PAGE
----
A vaulted, wooden structure seems to hover above a clearing in the woods on the grounds of the Discovery Museums in Acton, Massachusetts. This open-air, ramped building is the Discovery Woods, an inclusive treehouse with adjoining outdoor play areas and a solution to the organization’s longtime mission to get people outside.
I visited the Discovery Woods shortly after it opened in July 2016 with my son, who had just turned three. It had an amiable, eclectic decorative scheme, with diamond-shaped windows located at multiple heights, and little binoculars hanging near, inviting visitors to check out the vista below: a cluster of tents, pathways over a bridge, a swing, and the forest beyond. Within a minute of entering the treehouse, unprompted, my son chose a book from a shelf hung within his reach, plopped onto a bean bag, and began to turn the pages, perusing images of the bugs of New England.
During my visit, the Treehouse engaged multiple senses to provide a sense of adventure and approachability in equal measure. The fragrance of cut wood rose up from passing breezes, and voices of other visitors could be heard from where they were outside. On small tables, empty frames awaited being filled by changeable collages of shells, pine cones, and other organic matter. The effect cumulated to create an atmosphere of having been invited to a retreat forged with the curiosity and inclinations of an individual, providing a glimpse into an obsession with nature that in a way that offers open-ended possibilities of universal connection. Accessibility and whimsy were both high priorities in this initiative.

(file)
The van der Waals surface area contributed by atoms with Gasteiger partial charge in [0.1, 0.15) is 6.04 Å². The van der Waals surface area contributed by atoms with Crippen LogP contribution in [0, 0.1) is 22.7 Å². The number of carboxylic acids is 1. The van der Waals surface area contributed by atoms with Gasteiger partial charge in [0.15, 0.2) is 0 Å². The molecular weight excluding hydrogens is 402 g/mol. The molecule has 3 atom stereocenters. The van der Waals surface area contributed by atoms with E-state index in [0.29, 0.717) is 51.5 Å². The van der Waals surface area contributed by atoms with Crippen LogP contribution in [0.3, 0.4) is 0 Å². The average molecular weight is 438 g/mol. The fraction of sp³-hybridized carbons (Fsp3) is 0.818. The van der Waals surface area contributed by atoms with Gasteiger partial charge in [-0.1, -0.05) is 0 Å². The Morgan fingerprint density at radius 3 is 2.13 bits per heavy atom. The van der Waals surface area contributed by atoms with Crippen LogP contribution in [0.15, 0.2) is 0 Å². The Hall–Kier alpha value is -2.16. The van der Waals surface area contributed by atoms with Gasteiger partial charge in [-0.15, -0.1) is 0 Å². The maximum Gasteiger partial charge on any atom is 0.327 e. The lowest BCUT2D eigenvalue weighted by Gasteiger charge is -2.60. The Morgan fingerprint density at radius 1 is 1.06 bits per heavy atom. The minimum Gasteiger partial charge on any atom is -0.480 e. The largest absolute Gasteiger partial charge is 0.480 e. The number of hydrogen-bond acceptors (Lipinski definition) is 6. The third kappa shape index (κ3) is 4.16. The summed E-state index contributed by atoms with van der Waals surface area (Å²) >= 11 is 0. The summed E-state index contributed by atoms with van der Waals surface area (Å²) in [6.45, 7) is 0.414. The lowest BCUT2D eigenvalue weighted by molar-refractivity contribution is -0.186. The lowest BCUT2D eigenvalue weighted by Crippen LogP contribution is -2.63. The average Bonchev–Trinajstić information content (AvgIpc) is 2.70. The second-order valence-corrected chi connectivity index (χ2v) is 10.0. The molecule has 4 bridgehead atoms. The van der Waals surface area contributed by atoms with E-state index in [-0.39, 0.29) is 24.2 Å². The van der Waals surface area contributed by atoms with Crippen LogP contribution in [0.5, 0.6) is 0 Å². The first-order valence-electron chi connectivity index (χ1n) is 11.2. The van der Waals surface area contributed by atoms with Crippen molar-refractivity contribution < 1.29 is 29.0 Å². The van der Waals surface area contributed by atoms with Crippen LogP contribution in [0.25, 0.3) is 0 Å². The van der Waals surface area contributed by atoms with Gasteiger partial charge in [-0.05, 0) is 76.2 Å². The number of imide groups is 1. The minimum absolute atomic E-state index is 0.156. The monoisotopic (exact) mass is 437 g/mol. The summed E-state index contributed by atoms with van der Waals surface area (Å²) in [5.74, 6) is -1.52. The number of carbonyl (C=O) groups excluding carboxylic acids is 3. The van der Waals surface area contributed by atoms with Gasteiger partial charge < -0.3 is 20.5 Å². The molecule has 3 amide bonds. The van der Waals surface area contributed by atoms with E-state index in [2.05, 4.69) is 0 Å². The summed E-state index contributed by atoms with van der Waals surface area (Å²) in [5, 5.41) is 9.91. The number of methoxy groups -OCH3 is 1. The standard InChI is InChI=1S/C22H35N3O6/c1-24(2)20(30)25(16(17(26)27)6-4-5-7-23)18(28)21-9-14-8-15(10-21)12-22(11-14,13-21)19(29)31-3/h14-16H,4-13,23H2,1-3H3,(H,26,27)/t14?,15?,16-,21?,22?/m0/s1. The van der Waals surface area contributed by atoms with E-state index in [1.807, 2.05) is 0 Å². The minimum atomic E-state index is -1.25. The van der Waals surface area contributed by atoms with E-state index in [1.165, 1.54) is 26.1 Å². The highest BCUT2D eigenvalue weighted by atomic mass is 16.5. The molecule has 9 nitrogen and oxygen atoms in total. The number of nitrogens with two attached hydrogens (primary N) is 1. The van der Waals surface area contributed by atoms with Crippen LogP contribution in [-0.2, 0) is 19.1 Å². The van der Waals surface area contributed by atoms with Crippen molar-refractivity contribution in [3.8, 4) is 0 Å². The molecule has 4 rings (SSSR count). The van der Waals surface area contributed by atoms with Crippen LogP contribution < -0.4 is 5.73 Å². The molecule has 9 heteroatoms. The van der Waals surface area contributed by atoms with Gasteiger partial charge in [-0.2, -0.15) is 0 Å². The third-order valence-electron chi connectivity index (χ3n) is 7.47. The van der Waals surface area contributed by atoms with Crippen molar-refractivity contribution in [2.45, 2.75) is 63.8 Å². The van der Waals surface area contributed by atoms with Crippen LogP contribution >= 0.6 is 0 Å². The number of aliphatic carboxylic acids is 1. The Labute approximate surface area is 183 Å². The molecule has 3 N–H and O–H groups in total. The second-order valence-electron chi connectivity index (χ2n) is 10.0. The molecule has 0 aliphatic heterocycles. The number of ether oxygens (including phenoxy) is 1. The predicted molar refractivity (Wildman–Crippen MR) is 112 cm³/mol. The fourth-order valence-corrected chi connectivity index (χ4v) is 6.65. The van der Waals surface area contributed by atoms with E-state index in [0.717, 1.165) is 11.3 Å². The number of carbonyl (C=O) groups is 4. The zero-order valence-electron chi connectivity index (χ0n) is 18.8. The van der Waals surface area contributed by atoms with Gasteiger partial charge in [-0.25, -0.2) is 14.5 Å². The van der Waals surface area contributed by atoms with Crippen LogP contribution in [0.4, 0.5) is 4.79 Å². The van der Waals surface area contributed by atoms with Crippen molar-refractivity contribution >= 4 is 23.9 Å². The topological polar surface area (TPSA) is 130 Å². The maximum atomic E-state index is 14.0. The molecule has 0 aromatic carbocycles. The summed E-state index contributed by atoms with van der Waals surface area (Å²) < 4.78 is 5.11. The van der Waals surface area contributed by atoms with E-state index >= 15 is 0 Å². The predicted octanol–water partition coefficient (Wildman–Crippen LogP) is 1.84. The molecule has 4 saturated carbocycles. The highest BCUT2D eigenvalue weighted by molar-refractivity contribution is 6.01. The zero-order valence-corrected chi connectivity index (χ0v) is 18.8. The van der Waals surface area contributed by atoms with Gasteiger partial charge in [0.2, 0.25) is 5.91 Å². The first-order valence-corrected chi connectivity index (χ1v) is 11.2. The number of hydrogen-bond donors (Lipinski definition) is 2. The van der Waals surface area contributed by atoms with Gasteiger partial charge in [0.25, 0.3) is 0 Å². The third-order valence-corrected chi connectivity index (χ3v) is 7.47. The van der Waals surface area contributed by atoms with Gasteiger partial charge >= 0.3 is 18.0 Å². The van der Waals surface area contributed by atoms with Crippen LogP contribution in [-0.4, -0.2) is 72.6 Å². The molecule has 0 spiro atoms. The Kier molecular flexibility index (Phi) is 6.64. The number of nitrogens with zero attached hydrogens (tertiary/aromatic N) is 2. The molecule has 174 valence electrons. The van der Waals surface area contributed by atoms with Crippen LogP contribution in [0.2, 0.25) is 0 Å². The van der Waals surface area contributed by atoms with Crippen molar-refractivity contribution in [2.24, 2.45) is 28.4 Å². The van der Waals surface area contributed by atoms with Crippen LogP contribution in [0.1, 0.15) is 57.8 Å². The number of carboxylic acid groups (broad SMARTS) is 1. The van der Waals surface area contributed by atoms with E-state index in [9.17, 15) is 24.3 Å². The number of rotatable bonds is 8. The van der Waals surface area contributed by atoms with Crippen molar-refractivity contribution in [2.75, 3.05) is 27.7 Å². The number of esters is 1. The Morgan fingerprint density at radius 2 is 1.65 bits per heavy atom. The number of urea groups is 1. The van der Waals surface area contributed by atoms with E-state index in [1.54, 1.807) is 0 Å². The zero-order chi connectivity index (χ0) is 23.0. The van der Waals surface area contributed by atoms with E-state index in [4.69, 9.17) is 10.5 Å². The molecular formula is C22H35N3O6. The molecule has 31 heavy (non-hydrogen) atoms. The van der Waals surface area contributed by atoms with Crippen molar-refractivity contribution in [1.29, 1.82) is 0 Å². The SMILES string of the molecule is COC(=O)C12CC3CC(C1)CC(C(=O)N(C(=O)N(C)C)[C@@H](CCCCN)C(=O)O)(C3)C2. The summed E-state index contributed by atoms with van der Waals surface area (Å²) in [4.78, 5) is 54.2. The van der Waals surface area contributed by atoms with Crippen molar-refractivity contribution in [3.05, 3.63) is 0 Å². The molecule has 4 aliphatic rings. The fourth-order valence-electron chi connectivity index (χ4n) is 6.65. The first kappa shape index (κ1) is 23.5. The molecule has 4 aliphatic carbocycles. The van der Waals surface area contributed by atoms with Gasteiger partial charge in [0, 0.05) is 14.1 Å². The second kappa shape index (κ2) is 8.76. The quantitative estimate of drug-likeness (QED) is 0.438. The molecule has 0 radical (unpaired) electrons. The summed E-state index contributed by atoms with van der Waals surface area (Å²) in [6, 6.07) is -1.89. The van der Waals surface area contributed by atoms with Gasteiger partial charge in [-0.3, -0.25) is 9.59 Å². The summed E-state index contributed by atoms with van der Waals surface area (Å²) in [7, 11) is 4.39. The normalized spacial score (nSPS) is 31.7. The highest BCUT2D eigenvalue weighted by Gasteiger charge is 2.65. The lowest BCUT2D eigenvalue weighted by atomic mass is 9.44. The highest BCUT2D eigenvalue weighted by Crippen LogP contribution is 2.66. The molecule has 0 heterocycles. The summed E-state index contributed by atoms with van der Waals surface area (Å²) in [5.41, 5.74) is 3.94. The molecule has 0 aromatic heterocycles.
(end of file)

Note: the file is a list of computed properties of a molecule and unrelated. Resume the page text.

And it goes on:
The appearance and philosophy of the Discovery Woods is in keeping with the displays within their two existing buildings, the Children’s Museum and the Science Museum. The unique and human-scale appearance contains an insightful message that children (and teachers, and parents) can figure things out. The answers are (and should be) open-ended. Familiar materials such as sand, ping pong balls and hair dryers share complex, hands-on lessons so that visitors can readily, affordably continue their explorations about pendulums, gravity, nanotechnology and more at home.
Two subtle corners of the Science Museum were designed by founder Donald B. Verger’s children in 1985. One is a sky hatch on the third floor, accessed with a simple ladder, at the top allowing views through the ceiling to the sky above. The other is a nook where the wall is made of Plexiglas in place of sheetrock, allowing glimpses of the inner structure of the building. They are both touchingly straightforward in what they offer, but open endless possibilities about what could be discovered by each person who engages with them.